By SCOTT MACNAB for The Scotsman
Electric “shock” collars for dogs are to be banned in Scotland with immediate effect, amid concerns that they are “cruel and ineffective”, the Scottish Government has announced.
The collars are used to train dogs through the use of small shocks, but have come under fire from animal rights activists and opposition politicians. MSPs are Holyrood are scheduled to debate proposed new laws by Tory MSP Maurice Golden on Thursday which had been drawn up to introduce a ban.
But environment secretary Roseanna Cunningahm today announced she had decided to act immediately after hearing concerns on the issue.
“After carefully considering the concerns raised by stakeholders and the public about electronic training collars for dogs, particularly the ready availability on the internet of cheap devices which can be bought by anyone and used to deliver painful electric shocks, I have decided to take steps to effectively and promptly ban their use in Scotland,” Ms Cunningham said.
“Causing pain to dogs by inappropriate training methods is clearly completely unacceptable and I want there to be no doubt that painful or unpleasant training for dogs will not be tolerated.”
The ban was welcomed by Harry Huyton, director of animal charity OneKind.
He said: “Electric shock collars are cruel, unnecessary and ineffective. I’m delighted that the Scottish Government has today taken a stand against cruelty and taken decisive action against their use.”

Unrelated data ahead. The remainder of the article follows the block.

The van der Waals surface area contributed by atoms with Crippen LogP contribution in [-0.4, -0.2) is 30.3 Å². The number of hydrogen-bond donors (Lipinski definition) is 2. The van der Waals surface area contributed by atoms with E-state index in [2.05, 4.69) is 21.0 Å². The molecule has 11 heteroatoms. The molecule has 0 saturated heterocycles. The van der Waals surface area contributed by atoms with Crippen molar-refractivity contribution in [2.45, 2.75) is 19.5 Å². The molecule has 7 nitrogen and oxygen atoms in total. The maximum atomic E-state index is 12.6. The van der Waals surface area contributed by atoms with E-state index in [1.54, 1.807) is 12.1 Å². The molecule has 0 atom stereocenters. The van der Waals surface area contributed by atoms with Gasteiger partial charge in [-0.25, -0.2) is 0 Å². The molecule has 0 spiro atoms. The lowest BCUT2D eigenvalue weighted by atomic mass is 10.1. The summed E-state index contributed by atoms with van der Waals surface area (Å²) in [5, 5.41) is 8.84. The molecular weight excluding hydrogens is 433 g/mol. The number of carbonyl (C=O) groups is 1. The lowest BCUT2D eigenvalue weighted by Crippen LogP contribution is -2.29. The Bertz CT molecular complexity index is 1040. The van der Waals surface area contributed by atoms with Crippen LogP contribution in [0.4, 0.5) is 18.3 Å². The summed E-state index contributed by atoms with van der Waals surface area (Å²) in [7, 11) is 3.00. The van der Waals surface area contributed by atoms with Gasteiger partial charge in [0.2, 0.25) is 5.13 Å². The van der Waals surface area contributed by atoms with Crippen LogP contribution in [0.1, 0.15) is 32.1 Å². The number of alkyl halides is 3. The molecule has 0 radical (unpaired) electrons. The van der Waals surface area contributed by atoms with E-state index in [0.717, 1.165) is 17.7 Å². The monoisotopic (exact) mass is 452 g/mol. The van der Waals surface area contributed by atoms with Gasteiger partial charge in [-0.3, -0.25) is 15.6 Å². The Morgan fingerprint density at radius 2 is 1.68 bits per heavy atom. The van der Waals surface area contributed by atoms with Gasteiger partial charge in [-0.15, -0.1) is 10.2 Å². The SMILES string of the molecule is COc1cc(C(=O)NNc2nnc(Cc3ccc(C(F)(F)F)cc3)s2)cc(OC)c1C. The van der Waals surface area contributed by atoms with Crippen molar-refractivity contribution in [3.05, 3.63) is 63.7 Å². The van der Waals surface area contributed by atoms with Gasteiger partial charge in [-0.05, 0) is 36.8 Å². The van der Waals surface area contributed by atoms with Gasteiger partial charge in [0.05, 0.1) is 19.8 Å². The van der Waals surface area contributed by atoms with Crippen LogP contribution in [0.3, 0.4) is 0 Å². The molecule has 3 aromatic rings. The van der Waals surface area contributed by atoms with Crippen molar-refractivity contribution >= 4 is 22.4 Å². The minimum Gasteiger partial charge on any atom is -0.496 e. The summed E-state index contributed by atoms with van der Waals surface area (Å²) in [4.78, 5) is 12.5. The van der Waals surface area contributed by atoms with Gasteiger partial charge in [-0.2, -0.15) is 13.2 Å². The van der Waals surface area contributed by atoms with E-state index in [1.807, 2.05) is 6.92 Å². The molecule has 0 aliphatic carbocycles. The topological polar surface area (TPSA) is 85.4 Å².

The collars are already banned in Wales, but remain in use in England. The ban will be introduced through guidance issued under the Animal Health and Welfare (Scotland) Act 2006.
Mr Golden said: “I am very pleased the Scottish Government is finally announcing a ban on the use of electric shock collars for dogs, that they have listened to our campaign, and to the 20,000 people who signed my petition.
“I’m glad that our campaigning has finally forced the SNP to see sense on this issue; that electric shock collars are harmful, and the expert advice is clear that electrocuting dogs doesn’t help train them.”
It has been estimated that up to half a million dog owners across the UK use the collars which can provide shocks lasting up to 30 seconds.
They are already outlawed in Wales where their use can be met with a fine of up to £20,000 or six months in prison.
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